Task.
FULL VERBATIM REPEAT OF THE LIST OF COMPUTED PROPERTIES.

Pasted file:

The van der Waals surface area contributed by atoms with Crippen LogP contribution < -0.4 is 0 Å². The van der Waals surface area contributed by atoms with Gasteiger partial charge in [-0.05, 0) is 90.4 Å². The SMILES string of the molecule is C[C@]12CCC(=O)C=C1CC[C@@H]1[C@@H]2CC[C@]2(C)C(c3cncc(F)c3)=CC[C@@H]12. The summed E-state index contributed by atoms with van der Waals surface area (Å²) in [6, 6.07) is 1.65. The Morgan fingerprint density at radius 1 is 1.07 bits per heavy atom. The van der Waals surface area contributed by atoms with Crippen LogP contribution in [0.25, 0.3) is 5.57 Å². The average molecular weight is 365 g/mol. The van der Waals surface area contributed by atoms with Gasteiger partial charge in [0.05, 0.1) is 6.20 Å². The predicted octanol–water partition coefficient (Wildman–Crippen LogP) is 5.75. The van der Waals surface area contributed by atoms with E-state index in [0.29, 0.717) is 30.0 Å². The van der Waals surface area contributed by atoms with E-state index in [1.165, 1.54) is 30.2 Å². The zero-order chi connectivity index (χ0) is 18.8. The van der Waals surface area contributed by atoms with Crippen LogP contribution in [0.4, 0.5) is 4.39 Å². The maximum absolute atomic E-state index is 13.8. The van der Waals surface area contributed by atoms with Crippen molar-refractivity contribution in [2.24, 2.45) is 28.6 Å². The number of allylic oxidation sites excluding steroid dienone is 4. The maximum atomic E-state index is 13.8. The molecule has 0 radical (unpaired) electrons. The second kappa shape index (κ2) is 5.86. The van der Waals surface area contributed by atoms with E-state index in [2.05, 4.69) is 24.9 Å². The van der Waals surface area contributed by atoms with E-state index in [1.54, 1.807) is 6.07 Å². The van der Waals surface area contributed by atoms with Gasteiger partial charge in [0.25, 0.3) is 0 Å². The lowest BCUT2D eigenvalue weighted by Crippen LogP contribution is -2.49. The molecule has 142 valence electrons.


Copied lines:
The van der Waals surface area contributed by atoms with Crippen LogP contribution < -0.4 is 0 Å². The van der Waals surface area contributed by atoms with Gasteiger partial charge in [-0.05, 0) is 90.4 Å². The SMILES string of the molecule is C[C@]12CCC(=O)C=C1CC[C@@H]1[C@@H]2CC[C@]2(C)C(c3cncc(F)c3)=CC[C@@H]12. The summed E-state index contributed by atoms with van der Waals surface area (Å²) in [6, 6.07) is 1.65. The Morgan fingerprint density at radius 1 is 1.07 bits per heavy atom. The van der Waals surface area contributed by atoms with Crippen LogP contribution in [0.25, 0.3) is 5.57 Å². The average molecular weight is 365 g/mol. The van der Waals surface area contributed by atoms with Gasteiger partial charge in [0.05, 0.1) is 6.20 Å². The predicted octanol–water partition coefficient (Wildman–Crippen LogP) is 5.75. The van der Waals surface area contributed by atoms with E-state index in [0.29, 0.717) is 30.0 Å². The van der Waals surface area contributed by atoms with E-state index in [1.165, 1.54) is 30.2 Å². The zero-order chi connectivity index (χ0) is 18.8. The van der Waals surface area contributed by atoms with Crippen LogP contribution in [0.4, 0.5) is 4.39 Å². The maximum absolute atomic E-state index is 13.8. The van der Waals surface area contributed by atoms with Crippen molar-refractivity contribution in [2.24, 2.45) is 28.6 Å². The number of allylic oxidation sites excluding steroid dienone is 4. The maximum atomic E-state index is 13.8. The molecule has 0 radical (unpaired) electrons. The second kappa shape index (κ2) is 5.86. The van der Waals surface area contributed by atoms with E-state index in [2.05, 4.69) is 24.9 Å². The van der Waals surface area contributed by atoms with E-state index in [1.54, 1.807) is 6.07 Å². The van der Waals surface area contributed by atoms with Gasteiger partial charge in [0.25, 0.3) is 0 Å². The lowest BCUT2D eigenvalue weighted by Crippen LogP contribution is -2.49. The molecule has 142 valence electrons.